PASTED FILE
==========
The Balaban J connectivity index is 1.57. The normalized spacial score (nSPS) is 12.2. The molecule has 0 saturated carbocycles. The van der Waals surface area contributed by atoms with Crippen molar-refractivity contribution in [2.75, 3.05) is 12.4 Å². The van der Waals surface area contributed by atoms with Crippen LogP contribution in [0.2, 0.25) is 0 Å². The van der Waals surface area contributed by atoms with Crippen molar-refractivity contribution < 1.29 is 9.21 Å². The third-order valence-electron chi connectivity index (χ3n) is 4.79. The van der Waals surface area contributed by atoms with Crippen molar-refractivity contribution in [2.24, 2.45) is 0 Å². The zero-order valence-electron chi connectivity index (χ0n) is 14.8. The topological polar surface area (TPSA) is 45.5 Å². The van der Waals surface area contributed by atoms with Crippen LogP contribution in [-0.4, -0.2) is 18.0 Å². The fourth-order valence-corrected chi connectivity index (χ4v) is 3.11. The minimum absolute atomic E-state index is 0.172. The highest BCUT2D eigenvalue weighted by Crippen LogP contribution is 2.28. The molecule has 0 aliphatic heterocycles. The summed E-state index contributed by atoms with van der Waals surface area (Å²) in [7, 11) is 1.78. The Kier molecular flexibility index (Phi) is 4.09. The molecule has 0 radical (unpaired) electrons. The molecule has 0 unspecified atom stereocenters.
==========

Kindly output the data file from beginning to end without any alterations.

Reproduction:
The Balaban J connectivity index is 1.57. The normalized spacial score (nSPS) is 12.2. The molecule has 0 saturated carbocycles. The van der Waals surface area contributed by atoms with Crippen molar-refractivity contribution in [2.75, 3.05) is 12.4 Å². The van der Waals surface area contributed by atoms with Crippen LogP contribution in [0.2, 0.25) is 0 Å². The van der Waals surface area contributed by atoms with Crippen molar-refractivity contribution < 1.29 is 9.21 Å². The third-order valence-electron chi connectivity index (χ3n) is 4.79. The van der Waals surface area contributed by atoms with Crippen molar-refractivity contribution in [2.24, 2.45) is 0 Å². The zero-order valence-electron chi connectivity index (χ0n) is 14.8. The topological polar surface area (TPSA) is 45.5 Å². The van der Waals surface area contributed by atoms with Crippen LogP contribution in [-0.4, -0.2) is 18.0 Å². The fourth-order valence-corrected chi connectivity index (χ4v) is 3.11. The minimum absolute atomic E-state index is 0.172. The highest BCUT2D eigenvalue weighted by Crippen LogP contribution is 2.28. The molecule has 0 aliphatic heterocycles. The summed E-state index contributed by atoms with van der Waals surface area (Å²) in [7, 11) is 1.78. The Kier molecular flexibility index (Phi) is 4.09. The molecule has 0 radical (unpaired) electrons. The molecule has 0 unspecified atom stereocenters.